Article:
Continuation of the Grand Coalition:  The SPD might decide to hold on for the full term as an early election would probably be a disaster for them.  In addition, there is the “limousine factor” for those serving in ministerial posts who will lose their perks—with almost no prospect of a return to power for a long time.  No more foreign and finance ministries and no voice on policies that remain important to the base. The party might also benefit from Merkel fatigue with a lame duck chancellor in power in name only. This seems an unlikely long-term option and there are signs that the coalition is pushing for a number of quick legislative achievements on immigration, health care, and pensions to demonstrate its continuing relevance or to bank some gains before going to the polls later this year.

What is best for Europe? As Anna Sauerbrey and other observers of the German political scene have pointed out, a change of leadership in Germany is needed by Europe and the larger West.  The Franco-German engine has stalled to the point that French president Emmanuel Macron is frustrated with the lack of any leadership from Berlin and is now trying to shape a coalition to block the naming of a German to a key leadership post in the new European Union constellation, including Commission president and head of the European Central Bank. Chancellor Merkel seems content giving admirable speeches with no real follow up.  She is clearly tired and burned out. A renewed German government with some key leaders from the younger generation could partner with France and others on a European renewal.  It could regain the lead it has lost on climate change and move forward with much-needed infrastructure modernization and digitalization as well as taking a new look at defense. It could energize the German political debate, which is now overly mired in stagnant consensus politics. It can’t be worse than the stasis of a zombie government.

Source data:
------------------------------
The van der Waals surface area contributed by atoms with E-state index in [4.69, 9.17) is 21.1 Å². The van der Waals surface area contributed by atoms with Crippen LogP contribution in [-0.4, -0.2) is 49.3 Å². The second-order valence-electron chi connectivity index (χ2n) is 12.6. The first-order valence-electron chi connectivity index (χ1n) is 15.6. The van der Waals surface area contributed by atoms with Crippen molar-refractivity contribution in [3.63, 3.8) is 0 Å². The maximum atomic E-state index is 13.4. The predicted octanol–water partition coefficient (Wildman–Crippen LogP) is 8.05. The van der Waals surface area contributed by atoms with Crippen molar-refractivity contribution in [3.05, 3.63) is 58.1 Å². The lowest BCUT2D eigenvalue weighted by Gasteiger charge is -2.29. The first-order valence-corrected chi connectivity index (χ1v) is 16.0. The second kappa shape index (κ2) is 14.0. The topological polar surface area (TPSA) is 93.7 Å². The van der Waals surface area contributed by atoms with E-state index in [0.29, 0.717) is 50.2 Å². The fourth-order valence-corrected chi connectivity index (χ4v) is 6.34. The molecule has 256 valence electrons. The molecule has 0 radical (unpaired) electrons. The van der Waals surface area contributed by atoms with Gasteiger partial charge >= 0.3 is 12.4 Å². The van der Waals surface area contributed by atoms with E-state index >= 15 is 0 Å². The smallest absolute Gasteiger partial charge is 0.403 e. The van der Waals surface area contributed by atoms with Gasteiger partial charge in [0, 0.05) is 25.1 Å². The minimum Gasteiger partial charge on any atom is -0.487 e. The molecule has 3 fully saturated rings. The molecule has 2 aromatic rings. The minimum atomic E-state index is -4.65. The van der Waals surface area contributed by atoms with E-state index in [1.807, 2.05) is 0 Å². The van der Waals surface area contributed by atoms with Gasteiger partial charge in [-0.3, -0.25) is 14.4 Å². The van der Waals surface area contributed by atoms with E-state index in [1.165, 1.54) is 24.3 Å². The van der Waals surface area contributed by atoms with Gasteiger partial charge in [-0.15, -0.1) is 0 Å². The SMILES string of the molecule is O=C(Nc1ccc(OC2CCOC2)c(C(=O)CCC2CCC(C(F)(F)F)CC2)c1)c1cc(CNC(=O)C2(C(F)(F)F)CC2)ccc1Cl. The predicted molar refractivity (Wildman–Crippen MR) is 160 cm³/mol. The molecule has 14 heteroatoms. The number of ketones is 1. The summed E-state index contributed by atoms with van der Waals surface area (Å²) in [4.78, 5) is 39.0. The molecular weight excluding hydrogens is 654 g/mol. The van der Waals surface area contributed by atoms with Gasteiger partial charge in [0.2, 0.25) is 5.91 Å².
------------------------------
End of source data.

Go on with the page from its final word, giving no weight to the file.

The views expressed are those of the author(s) alone. They do not necessarily reflect the views of the American-German Institute.